Perhaps more than any other genre, Electronic music is the domain of the independent mind. From bedroom producers and DJs to pop up record labels there has always been such a strong belief in getting on with it and doing things for yourself that even Indy rock looks positively corporate in comparison. These days that attitude seems to be on the increase and each new week seems to bring a fresh clutch of labels pushing new talent towards us.
Dog In the Night are another of those labels that have appeared out of nowhere with their fingerprints seared off. For all I know they may be some post modernist trick of EMI or Virgin to get themselves a slice of the pie but I doubt it. Their first release (or their second, if you go by the catalogue numbers) was the Detour EP by WV. It was a good record, perhaps more solid than groundbreaking and pitched somewhere between straight Techno and Experimentalist tribal funk. There was enough in it, though, to suggest that Dog In The Night know their stuff, and it had a certain zing that put it squarely up there with the current scuzzy New York vibe. Track it down if you can, it’s more than worth a buy.
This second (or first) record, Under Party by Robert Crash – better known as IFM’s Fran Mela – has a similar starting point to Detour, but falls resolutely into the left field. Similar to Detour, there is much here that has common ground with Lo-Fi experimentalism, but with an added swagger that recalls some of classic Chicago’s darker, more uncompromising moments. Opener Candem Town, for example captures the nightmarish sodium glare of Frankie Knuckles’ Baby Wants To Ride whilst occupying a vastly different psychic space; it’s pace surgically removed, and the occasional acid chirp and murky vocals twisting the mood it becomes a tune for the far side of the party.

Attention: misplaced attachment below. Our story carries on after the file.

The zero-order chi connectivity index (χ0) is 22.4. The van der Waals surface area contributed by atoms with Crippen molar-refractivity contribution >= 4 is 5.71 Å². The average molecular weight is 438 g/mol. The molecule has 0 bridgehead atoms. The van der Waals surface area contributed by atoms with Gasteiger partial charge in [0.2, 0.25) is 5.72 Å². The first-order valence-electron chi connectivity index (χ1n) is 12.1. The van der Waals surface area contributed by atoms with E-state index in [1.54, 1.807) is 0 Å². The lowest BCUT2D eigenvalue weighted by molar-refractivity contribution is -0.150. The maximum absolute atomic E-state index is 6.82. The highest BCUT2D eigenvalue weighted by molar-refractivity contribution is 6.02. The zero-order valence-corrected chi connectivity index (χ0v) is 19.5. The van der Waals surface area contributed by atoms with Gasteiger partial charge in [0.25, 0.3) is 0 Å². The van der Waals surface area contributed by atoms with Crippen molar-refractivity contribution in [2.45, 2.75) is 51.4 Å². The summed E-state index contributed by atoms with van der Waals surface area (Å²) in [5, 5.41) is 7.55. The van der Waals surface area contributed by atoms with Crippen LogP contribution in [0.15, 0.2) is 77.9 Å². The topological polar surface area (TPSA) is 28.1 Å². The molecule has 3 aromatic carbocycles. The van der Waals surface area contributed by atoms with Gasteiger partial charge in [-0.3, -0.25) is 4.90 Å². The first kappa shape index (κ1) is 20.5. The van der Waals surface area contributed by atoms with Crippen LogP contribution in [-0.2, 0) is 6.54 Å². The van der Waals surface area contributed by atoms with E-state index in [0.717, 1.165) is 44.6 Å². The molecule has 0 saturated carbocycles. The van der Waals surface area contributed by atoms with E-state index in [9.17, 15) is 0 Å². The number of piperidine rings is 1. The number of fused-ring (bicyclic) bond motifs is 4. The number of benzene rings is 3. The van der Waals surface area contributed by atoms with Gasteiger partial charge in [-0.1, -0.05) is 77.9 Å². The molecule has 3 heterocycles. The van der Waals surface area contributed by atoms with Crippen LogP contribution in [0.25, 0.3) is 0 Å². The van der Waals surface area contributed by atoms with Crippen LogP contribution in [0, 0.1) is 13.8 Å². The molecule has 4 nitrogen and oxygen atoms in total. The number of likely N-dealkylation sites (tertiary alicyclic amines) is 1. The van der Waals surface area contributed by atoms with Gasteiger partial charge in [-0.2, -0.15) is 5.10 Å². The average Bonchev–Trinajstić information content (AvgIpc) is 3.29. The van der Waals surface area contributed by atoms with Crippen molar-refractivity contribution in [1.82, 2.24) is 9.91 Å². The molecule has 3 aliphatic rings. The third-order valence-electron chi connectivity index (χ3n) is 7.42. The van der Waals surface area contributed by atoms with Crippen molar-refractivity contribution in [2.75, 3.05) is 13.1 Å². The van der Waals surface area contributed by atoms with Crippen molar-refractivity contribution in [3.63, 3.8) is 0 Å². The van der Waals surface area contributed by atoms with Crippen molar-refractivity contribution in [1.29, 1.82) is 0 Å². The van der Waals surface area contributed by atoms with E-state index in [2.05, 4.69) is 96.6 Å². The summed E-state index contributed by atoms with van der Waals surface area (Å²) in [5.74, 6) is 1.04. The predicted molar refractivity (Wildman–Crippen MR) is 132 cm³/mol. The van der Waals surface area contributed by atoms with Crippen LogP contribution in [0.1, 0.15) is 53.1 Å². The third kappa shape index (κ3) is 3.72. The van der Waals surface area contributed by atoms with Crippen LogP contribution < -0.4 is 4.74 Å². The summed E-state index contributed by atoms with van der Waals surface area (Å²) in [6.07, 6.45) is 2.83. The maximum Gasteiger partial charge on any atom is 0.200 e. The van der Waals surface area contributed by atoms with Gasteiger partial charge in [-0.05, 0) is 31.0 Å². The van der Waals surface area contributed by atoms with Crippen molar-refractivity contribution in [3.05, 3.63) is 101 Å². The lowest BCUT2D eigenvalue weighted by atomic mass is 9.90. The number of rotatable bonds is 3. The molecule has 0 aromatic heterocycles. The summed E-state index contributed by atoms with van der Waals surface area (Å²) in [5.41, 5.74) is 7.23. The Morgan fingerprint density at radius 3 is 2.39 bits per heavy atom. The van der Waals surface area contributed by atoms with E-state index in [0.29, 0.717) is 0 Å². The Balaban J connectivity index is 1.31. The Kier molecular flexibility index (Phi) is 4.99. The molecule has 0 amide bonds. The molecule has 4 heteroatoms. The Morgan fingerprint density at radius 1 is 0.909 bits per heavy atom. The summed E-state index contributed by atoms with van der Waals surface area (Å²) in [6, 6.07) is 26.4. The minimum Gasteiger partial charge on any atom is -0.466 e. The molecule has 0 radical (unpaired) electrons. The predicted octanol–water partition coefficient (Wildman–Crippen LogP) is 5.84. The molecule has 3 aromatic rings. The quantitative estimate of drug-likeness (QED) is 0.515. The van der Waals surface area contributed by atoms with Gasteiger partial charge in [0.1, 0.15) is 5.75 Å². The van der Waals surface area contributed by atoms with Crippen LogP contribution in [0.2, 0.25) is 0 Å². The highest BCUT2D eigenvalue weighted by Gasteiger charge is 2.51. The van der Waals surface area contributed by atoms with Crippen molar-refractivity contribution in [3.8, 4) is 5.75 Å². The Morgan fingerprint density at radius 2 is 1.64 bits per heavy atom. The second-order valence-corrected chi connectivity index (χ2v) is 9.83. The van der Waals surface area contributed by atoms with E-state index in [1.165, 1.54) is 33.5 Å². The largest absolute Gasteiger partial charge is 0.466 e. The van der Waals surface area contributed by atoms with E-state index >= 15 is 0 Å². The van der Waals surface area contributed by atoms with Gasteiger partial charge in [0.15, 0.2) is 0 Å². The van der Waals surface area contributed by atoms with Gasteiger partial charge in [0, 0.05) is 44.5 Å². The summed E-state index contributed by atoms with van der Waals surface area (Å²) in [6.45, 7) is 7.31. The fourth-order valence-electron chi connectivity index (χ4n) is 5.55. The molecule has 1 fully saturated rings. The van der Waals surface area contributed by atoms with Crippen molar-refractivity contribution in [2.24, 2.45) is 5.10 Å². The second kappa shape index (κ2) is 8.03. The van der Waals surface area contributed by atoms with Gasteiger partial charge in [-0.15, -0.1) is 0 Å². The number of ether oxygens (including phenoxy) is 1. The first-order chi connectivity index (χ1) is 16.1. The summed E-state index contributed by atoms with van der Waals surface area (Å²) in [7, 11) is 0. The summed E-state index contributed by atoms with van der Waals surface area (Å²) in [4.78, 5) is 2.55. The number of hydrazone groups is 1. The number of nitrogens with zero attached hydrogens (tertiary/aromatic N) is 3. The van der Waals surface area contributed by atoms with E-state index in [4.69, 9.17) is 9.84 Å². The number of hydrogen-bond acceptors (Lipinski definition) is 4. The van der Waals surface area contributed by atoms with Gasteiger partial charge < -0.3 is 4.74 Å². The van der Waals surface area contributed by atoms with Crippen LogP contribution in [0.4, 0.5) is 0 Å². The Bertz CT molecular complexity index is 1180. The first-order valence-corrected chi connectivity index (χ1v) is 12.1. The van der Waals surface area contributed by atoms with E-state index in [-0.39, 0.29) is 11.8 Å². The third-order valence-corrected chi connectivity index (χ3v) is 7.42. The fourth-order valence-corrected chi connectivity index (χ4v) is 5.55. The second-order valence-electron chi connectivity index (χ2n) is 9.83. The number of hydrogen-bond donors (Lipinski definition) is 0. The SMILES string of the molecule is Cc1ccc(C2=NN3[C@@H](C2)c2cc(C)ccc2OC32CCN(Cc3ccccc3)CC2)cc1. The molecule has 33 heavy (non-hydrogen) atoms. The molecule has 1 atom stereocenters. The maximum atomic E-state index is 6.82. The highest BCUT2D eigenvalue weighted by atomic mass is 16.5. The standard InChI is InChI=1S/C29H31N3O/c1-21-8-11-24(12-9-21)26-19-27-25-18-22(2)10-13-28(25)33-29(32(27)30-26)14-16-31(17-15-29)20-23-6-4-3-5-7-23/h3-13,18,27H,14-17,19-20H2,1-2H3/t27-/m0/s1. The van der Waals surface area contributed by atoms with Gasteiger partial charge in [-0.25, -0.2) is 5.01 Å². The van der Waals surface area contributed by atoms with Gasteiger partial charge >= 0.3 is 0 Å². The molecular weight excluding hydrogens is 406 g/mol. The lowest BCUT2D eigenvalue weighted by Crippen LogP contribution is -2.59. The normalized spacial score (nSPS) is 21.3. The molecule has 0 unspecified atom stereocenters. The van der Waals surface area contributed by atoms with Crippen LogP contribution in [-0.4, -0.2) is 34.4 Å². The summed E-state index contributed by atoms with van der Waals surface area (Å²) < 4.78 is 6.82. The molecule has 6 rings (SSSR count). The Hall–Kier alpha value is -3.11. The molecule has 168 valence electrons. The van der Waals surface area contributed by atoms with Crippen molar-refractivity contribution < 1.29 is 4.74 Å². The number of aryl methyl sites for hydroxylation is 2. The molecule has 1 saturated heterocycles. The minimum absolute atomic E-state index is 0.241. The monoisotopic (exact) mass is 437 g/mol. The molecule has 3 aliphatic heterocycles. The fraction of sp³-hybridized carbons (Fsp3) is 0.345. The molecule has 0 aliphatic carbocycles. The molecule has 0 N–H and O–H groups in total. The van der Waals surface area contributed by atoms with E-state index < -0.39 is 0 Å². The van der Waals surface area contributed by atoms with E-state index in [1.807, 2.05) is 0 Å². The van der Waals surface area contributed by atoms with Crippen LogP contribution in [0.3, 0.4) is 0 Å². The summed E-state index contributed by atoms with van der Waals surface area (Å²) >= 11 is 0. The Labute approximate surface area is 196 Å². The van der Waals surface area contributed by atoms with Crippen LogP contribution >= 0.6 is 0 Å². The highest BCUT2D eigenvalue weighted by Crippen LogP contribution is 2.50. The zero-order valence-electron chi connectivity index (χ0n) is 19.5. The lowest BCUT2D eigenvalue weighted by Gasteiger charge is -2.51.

Elsewhere the speed is upped and the record dips into genuine – but very dark – House territory. Brike Lane throws trebley synth chords down on you like kids throwing bricks down from a flyover onto oncoming traffic as the percussion clatters along. Toys Slip is a corkscrewing acid number that uses the vocals as a tool for disorientation – a trick used to great effect several times across the record. Vertigo is the quietest number – perhaps surprisingly – it it’s ever so slightly dubby feel. The ricocheting clanks and waves of distortion lending warmth rather than violence even though it carries the elastic funk of Vereker or Funkineven.
Let Disco is probably the stand out, which is probably a difficult thing to argue given the quality of the others. It’s a unfocussed roar of sound tied to a loose groove that fades in and out as the mood takes it. Just as you are beginning to lose it to the strange rhythms the tone alters on the back of maudlin chords before it again grows restless and storms back to where it came. Playful and funky and strangely euphoric, it’s like nothing else on the record. Let Disco indeed.